In the early 70’s, a burgeoning friendship with classical composer Alan Hovhaness resulted in a collaboration for a Light opera-musical called, “The Most Engaged Girl”.  (Read the post “Life of a Gnat” if you’d like to learn more about this).  At the same time, my father had a play in the works titled, “Kleinhoff Demonstrates Tonight”.  As one of the lead characters was a singer, it was a natural progression for my father to write songs for him.  And they were GOOD!  The New York Public Theater did a Live Reading of it and asked the performer known as “Meatloaf” to play the role.

My father’s love of music proved to be an inheritable trait. However, when music entered my brain it evoked an irresistible urge for movement and I became a classical ballet dancer.  In my brother it evoked an urge to sing, play instruments, and compose. Entirely self-taught, at this point he has learned guitar, ukulele, banjo, mandolin, piano, and finds it difficult to sit still in free moments without an instrument in hand.

The New York City classical station was and still is WQXR. For my father, who later lived in Miami, and then returned to Birmingham, no other station could compete.  Near the end of my father’s life, when he was bedridden in Birmingham, my brother and I set up a laptop to livestream broadcasts from New York for him. He’d close his eyes in bliss and wave his hands in time with the music for what seemed like hours.

For 90 plus years, my father’s life, and our life as a family, had been accompanied by classical music.   Experts tell us that when we die, the very last sense to leave us is the gift of hearing.  So it seems incredibly appropriate that when my father finally took his last breath and slipped away into the next world, his exit was accompanied by WQXR.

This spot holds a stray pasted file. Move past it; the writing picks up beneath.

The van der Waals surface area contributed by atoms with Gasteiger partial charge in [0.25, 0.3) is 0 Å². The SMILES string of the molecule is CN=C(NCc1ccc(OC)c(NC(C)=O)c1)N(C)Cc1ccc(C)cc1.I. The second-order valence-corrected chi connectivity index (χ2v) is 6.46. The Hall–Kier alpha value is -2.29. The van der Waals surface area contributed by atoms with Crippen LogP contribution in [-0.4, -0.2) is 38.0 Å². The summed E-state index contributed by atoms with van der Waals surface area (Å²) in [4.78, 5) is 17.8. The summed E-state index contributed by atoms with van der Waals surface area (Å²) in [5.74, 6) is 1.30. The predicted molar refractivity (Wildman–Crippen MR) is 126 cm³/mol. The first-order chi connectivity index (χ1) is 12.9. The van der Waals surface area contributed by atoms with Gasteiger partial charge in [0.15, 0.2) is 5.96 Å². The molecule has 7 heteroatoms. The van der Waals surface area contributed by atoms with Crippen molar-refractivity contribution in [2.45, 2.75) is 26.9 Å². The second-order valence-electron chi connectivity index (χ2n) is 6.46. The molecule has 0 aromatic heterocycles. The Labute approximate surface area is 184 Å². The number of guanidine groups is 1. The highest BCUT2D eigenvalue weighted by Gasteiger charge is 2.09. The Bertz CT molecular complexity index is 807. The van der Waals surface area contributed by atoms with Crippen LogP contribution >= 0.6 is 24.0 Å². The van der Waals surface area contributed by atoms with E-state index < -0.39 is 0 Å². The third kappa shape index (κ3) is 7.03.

Interesting Facts Mentioned in the Poem:
as a child his name of Wolfgang was shortened to the nickname Wolferl”.
, Mozart’s father chose not to vaccinate his children for small pox. At age 11, Mozart
nearly died of the disease. He suffered through a long series of other serious illnesses over the course of his life and died at age 35.
Yes, it’s true that grave robbers managed to sever composer Josef Haydn’s head and steal it.  Ten years later the thieves were caught and gave authorities a skull that was placed in his grave, but kept the real thing to themselves. 145 years later, Haydn’s genuine skull was finally reunited with his body.  To this day, there are two skulls buried with Haydn’s body. One is genuine, and the other a mystery.
Yes, it’s true that a fan of St. Francis Xavier was so overcome by grief at his funeral that she bit off his big toe.  It was later rescued and encased as a relic.
Yes, it’s true that Mozart’s birthplace is now a museum in Salzburg, Austria.  The family lived on the 3rd floor from 1747 to 1773.  There is also a building in Innsbruck with a plaque stating that Mozart lived there as a child for a while. The one in Innsbruck currently houses a very subdued McDonalds fast food joint.  Truth is, Mozart traveled so much, from a very young age, that his trail resembles the American adage “George Washington slept here”.
Yes, the poem was published in 2002, and Mozart’s 254th Anniversary was not until 2010.
Yes, near the end of his life Mozart was visited by a mysterious masked man who commissioned him to compose a Requiem. As Mozart worked on the piece he became increasingly ill and began to feel that he was writing it for himself. Tragically, he died before it was finished.
Yes, Mozart was buried in an unmarked paupers grave and therefore is unlikely to suffer the same fate that Haydn did.


—-E. Glaze